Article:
When Led Zeppelin dropped the distortion and brought out the acoustic guitars for 1970's 'Led Zeppelin III,' many fans and critics were perplexed. These guys were supposed to be the hardest-hitting blues-rock band on the planet -- they had no business in strumming or starry-eyed reflection.

But the No. 12 song on our list of the Top 50 Led Zeppelin Songs, 'That's the Way,' was, and is, definitive proof that Led Zeppelin were just as powerful (if not more powerful) when they let their guard down. As this poignant ballad proves, volume doesn't necessarily equal intensity.

Along with two other tracks ('Bron-Yr-Aur Stomp' and 'Friends') from the band's third studio album, 'That's the Way' was constructed by Jimmy Page and Robert Plant during their post-tour holiday at the Bron-Yr-Aur cottage in Wales, where the duo relaxed with their families, took leisurely walks through the countryside, and wrote a large batch of material, armed intimately with acoustic guitars. Page and Plant grew closer as friends and songwriters during this period, and 'That's the Way' best encapsulates this mutual growth.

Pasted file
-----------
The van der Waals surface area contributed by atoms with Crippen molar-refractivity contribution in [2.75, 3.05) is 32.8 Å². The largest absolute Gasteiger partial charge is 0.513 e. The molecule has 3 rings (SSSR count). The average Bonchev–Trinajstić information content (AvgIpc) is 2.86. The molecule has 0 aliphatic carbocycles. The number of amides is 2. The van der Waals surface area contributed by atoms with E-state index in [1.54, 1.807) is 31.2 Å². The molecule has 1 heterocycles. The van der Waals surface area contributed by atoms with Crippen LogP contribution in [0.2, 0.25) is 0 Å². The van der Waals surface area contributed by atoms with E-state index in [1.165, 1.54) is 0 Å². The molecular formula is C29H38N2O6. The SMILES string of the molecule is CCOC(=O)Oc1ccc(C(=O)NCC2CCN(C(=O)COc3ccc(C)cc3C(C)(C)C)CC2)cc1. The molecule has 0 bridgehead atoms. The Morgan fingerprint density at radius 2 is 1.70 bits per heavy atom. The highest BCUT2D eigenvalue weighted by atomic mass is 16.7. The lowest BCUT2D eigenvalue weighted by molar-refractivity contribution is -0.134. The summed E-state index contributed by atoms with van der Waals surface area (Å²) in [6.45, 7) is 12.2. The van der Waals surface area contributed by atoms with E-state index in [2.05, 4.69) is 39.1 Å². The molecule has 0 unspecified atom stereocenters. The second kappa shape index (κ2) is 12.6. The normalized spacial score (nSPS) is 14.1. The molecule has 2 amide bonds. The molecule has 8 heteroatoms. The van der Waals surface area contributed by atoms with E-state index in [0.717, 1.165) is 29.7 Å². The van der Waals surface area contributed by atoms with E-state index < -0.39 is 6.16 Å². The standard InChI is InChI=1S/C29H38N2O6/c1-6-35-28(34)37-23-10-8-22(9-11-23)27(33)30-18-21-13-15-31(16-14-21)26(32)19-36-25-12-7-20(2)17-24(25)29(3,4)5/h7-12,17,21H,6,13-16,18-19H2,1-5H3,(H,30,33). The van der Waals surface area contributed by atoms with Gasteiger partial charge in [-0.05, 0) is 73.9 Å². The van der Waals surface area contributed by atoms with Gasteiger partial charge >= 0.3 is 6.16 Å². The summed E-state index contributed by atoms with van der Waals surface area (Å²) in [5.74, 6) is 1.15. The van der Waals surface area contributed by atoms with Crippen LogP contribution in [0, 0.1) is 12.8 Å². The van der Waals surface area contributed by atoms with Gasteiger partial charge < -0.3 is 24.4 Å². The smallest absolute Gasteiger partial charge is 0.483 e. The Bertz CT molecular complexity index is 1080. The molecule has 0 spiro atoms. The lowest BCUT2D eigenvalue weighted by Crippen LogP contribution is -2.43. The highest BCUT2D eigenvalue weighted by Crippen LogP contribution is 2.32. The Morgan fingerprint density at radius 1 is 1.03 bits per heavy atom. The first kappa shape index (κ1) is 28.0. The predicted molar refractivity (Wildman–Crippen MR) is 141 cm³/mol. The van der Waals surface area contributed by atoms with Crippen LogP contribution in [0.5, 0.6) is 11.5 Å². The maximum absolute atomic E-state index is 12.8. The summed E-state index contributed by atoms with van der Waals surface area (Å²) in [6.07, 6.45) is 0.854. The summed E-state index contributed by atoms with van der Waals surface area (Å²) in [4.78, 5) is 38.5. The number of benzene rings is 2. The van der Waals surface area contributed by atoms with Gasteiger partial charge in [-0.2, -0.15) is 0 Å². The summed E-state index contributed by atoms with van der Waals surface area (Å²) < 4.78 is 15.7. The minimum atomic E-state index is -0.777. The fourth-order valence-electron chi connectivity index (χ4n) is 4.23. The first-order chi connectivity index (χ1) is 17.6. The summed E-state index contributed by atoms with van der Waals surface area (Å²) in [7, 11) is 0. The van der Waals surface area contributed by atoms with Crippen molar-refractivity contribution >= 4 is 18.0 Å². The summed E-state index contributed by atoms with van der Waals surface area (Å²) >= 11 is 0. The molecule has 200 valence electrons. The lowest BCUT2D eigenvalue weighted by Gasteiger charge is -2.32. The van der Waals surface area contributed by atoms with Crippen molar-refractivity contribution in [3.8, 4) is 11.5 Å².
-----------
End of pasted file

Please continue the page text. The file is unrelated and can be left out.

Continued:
Plant, known mainly for his orgasmic moans and sex-fueled lyrics, sings in a warm lower register, delivering a tender narrative about two young friends torn apart by racial and social intolerance. 'And yesterday, I saw you kissing tiny flowers,' Plant reflects over Page's shimmering acoustics and aching pedal-steel, 'But all that lives is born to die.' For Zeppelin, it was a graceful turning point toward maturity.